“Car culture” was booming in post-World War II America. Millions of GIs had got themselves a degree, a job, a wife, a house in the suburbs, and now...a car. Some folks even had two. And in these “happy days,” we saw fresh-faced suburbanites driving more than ever.
They drove to the supermarket, the department store, family reunions, and exotic American locales. This was the era of Route 66, Las Vegas, and family camping. Cars were power. In Eisenhower’s America, most (white) Americans could afford one. And with gas at just 15, 20, 25 cents a gallon…families adapted to this new “modern” way of life.
Naturally, drive-ins began to flourish.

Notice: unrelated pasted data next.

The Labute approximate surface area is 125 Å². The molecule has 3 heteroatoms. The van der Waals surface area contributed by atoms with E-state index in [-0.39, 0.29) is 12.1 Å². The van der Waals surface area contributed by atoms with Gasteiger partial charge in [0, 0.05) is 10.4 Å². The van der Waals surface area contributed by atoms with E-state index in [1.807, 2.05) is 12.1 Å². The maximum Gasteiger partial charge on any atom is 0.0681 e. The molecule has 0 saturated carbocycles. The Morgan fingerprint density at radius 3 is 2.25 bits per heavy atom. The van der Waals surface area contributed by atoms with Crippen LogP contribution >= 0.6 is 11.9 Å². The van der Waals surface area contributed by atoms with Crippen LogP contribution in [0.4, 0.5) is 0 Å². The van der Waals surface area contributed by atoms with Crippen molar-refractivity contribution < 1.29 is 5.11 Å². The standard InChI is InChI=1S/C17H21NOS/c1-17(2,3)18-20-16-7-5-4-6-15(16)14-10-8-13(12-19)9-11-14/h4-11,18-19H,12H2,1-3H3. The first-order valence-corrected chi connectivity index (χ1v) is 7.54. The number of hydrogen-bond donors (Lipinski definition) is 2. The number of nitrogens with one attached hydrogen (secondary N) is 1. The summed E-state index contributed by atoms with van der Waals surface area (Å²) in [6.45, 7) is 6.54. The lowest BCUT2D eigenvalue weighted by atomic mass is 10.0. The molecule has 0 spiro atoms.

Two other important cultural changes happened in America during this time that really solidified the drive-in as a kind of cultural myth.
We invented the teenager.
Before the 1950s, before the baby boomers, American society was made up of children and adults. Somewhere between age 14 and 19, a child grew up and became an adult. But during this era of rising American affluence, the growth of marketing and advertising led to the categorizing of young white kids with cash—either earned cash or allowance cash—as “teenagers.” And suddenly, the whole world seemed to revolve around them. (It still does.)
Teenagers needed a place to assert their…stunted adolescence. And for many, the drive-in was ideal: little or no adult supervision, relative privacy, and…inexpensive entertainment.